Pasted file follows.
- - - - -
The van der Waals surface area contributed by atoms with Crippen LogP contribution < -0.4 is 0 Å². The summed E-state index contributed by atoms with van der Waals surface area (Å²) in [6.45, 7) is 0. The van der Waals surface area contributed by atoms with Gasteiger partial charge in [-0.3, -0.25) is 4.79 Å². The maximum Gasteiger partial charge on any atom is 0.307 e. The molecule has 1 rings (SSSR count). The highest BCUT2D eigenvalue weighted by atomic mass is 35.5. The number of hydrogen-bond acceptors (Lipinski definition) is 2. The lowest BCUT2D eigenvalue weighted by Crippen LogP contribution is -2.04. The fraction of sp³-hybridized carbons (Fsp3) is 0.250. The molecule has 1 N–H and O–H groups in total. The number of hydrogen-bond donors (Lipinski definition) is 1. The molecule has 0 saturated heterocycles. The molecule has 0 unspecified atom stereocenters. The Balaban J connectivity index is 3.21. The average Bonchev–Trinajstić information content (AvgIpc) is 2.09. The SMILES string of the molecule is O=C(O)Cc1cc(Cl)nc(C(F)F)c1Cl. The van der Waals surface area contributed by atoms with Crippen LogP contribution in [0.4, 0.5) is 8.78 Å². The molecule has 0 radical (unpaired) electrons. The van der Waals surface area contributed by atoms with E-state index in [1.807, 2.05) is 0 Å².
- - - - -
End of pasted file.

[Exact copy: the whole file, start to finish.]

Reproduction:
The van der Waals surface area contributed by atoms with Crippen LogP contribution < -0.4 is 0 Å². The summed E-state index contributed by atoms with van der Waals surface area (Å²) in [6.45, 7) is 0. The van der Waals surface area contributed by atoms with Gasteiger partial charge in [-0.3, -0.25) is 4.79 Å². The maximum Gasteiger partial charge on any atom is 0.307 e. The molecule has 1 rings (SSSR count). The highest BCUT2D eigenvalue weighted by atomic mass is 35.5. The number of hydrogen-bond acceptors (Lipinski definition) is 2. The lowest BCUT2D eigenvalue weighted by Crippen LogP contribution is -2.04. The fraction of sp³-hybridized carbons (Fsp3) is 0.250. The molecule has 1 N–H and O–H groups in total. The number of hydrogen-bond donors (Lipinski definition) is 1. The molecule has 0 saturated heterocycles. The molecule has 0 unspecified atom stereocenters. The Balaban J connectivity index is 3.21. The average Bonchev–Trinajstić information content (AvgIpc) is 2.09. The SMILES string of the molecule is O=C(O)Cc1cc(Cl)nc(C(F)F)c1Cl. The van der Waals surface area contributed by atoms with Crippen LogP contribution in [0.4, 0.5) is 8.78 Å². The molecule has 0 radical (unpaired) electrons. The van der Waals surface area contributed by atoms with E-state index in [1.807, 2.05) is 0 Å².